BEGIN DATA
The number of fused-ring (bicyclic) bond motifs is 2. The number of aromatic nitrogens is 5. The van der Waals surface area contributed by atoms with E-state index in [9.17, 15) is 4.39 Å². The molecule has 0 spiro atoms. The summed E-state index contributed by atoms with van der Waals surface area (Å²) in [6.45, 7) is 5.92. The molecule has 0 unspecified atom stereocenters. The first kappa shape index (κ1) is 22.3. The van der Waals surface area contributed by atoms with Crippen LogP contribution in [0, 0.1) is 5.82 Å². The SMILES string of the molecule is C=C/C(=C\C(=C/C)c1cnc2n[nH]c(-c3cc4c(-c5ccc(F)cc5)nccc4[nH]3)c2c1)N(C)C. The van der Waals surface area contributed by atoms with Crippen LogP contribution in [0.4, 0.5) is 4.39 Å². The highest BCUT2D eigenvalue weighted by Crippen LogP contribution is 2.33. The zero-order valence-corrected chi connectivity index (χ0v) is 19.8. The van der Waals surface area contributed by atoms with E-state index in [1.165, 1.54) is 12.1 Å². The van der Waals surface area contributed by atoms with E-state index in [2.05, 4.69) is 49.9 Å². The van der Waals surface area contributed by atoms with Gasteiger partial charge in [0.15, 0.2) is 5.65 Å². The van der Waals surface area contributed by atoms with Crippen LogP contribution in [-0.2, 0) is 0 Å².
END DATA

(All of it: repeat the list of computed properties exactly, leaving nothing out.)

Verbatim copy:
The number of fused-ring (bicyclic) bond motifs is 2. The number of aromatic nitrogens is 5. The van der Waals surface area contributed by atoms with E-state index in [9.17, 15) is 4.39 Å². The molecule has 0 spiro atoms. The summed E-state index contributed by atoms with van der Waals surface area (Å²) in [6.45, 7) is 5.92. The molecule has 0 unspecified atom stereocenters. The first kappa shape index (κ1) is 22.3. The van der Waals surface area contributed by atoms with Crippen LogP contribution in [0, 0.1) is 5.82 Å². The SMILES string of the molecule is C=C/C(=C\C(=C/C)c1cnc2n[nH]c(-c3cc4c(-c5ccc(F)cc5)nccc4[nH]3)c2c1)N(C)C. The van der Waals surface area contributed by atoms with Crippen LogP contribution in [0.4, 0.5) is 4.39 Å². The highest BCUT2D eigenvalue weighted by Crippen LogP contribution is 2.33. The zero-order valence-corrected chi connectivity index (χ0v) is 19.8. The van der Waals surface area contributed by atoms with E-state index in [1.165, 1.54) is 12.1 Å². The van der Waals surface area contributed by atoms with E-state index in [2.05, 4.69) is 49.9 Å². The van der Waals surface area contributed by atoms with Gasteiger partial charge in [0.15, 0.2) is 5.65 Å². The van der Waals surface area contributed by atoms with Crippen LogP contribution in [-0.2, 0) is 0 Å².